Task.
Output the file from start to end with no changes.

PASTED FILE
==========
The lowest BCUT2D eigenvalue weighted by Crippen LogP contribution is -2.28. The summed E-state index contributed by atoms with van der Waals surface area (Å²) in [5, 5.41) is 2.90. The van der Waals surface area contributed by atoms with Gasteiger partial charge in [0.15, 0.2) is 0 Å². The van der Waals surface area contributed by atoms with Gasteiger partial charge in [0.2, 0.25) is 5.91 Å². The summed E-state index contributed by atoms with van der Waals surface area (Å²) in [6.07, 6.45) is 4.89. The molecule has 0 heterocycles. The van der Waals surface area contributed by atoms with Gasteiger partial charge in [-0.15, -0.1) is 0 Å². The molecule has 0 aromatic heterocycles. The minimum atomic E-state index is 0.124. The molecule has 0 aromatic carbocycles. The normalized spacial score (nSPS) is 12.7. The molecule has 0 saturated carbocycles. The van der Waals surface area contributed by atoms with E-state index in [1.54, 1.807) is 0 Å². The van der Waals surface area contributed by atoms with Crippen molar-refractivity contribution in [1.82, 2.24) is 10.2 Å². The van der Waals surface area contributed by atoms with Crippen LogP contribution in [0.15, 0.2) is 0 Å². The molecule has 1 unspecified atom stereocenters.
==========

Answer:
The lowest BCUT2D eigenvalue weighted by Crippen LogP contribution is -2.28. The summed E-state index contributed by atoms with van der Waals surface area (Å²) in [5, 5.41) is 2.90. The van der Waals surface area contributed by atoms with Gasteiger partial charge in [0.15, 0.2) is 0 Å². The van der Waals surface area contributed by atoms with Gasteiger partial charge in [0.2, 0.25) is 5.91 Å². The summed E-state index contributed by atoms with van der Waals surface area (Å²) in [6.07, 6.45) is 4.89. The molecule has 0 heterocycles. The van der Waals surface area contributed by atoms with Gasteiger partial charge in [-0.15, -0.1) is 0 Å². The molecule has 0 aromatic heterocycles. The minimum atomic E-state index is 0.124. The molecule has 0 aromatic carbocycles. The normalized spacial score (nSPS) is 12.7. The molecule has 0 saturated carbocycles. The van der Waals surface area contributed by atoms with E-state index in [1.54, 1.807) is 0 Å². The van der Waals surface area contributed by atoms with Crippen molar-refractivity contribution in [1.82, 2.24) is 10.2 Å². The van der Waals surface area contributed by atoms with Crippen LogP contribution in [0.15, 0.2) is 0 Å². The molecule has 1 unspecified atom stereocenters.